Fiat and oils are just blo*dy hopeless. They need to work out a reliable database that dealers can put the customers VIN or reg number into, and get accurate oil spec info, based on the vehicles build date. If they have one already clearly the dealers tend not to use it, because they never seem to know about oil. Either that or Fiat in Italy need to pick an oil spec and stick to it, instead of changing every year, especially with engines like the TwinAir/MultiAir, which are so damn fussy anyway.

Another massive bugbear of mine are the amount of dealers using other brands of oil to Selenia. Fiats service charges are pretty damned expensive for average car brand standards, so when you're paying what they charge, the least you expect is the exact oil recommended in the handbook. I recently had my Alfa MiTo serviced. The dealership was excellent, but even they used Shell Helix. Now, it might be better than Selenia, I've no idea, but if you're paying nearly £300 for a service (and they were the cheapest quote) at a Fiat/Alfa main dealer, I expect them to follow the handbook to the letter, and that includes oil. My experience seems just the same (in terms of price and different oil brands) as Fiat owners on here. My Parents were quoted £370 at two different dealers for a 500 TwinAir service, and I've no idea if that was for Selenia oil either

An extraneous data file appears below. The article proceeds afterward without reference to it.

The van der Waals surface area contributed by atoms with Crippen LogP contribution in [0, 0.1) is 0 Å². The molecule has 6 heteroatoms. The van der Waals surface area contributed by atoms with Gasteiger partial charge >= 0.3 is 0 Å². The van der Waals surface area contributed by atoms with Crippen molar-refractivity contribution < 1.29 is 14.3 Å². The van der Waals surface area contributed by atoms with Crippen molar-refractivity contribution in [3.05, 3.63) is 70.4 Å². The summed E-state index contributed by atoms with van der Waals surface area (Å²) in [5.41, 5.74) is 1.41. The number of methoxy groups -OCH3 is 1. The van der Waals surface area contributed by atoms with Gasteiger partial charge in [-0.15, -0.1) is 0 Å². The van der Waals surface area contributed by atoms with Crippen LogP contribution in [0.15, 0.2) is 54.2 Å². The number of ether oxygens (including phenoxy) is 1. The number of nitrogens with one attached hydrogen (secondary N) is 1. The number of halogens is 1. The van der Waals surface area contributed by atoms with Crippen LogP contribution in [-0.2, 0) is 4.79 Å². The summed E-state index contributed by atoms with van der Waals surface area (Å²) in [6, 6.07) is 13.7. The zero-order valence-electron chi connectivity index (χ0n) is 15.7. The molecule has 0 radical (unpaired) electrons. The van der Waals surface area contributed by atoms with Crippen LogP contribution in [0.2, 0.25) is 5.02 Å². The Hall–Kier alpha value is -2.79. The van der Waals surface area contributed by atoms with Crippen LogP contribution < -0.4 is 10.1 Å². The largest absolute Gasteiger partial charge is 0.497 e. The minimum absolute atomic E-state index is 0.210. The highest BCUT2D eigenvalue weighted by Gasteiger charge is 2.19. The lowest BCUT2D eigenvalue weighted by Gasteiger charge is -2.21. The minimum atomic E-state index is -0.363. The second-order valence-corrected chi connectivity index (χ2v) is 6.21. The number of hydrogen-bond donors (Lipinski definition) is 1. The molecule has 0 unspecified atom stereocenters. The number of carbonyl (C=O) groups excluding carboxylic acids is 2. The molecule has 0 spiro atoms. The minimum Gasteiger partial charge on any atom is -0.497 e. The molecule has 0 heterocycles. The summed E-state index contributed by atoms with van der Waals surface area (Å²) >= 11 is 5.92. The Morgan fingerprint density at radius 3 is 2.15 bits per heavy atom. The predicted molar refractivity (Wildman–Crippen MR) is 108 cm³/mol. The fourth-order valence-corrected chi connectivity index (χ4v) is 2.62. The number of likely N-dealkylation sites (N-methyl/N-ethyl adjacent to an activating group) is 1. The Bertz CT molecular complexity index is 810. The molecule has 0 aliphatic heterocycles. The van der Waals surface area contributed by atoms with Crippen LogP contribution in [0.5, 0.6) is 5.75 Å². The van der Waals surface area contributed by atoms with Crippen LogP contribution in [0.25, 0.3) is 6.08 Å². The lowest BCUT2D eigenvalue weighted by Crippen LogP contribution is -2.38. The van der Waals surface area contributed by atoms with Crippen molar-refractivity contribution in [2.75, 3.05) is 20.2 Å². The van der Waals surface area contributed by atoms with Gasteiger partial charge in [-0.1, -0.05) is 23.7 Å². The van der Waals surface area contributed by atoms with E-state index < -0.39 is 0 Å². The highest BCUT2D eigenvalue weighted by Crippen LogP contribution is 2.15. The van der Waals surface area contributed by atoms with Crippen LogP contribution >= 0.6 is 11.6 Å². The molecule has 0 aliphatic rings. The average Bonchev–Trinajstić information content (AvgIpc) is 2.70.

Personally in the OPs case I would go with what the handbook says. At least then if/when the UniAir control plays up, he can show Fiat the invoice and the service book and prove that he only used what they recommended - you can guarantee the dealer won't wanna know if it all goes ti*s up with their oil choice!
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Old 16-05-2015   #20
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Re: Engine Oil For TwinAir.

I've never any issues with putting the right oil in Fiats, Lancias and Alfas in 50 years. The TA engine HAS to have the right oil in it as the viscosity of the oil plays an integral part in controlling the valve timing (as I understand it) - my 4x4 TA has done just over 24,000 miles in 22 months; I changed the oil after the first 5,000 miles and then after I'd had it a year and it will get another service/oil change in July/August. Oil consumption is zero - so my topping-up supply - which caused some confusion at the factors as it's a diesel spec - has been unopened in two years.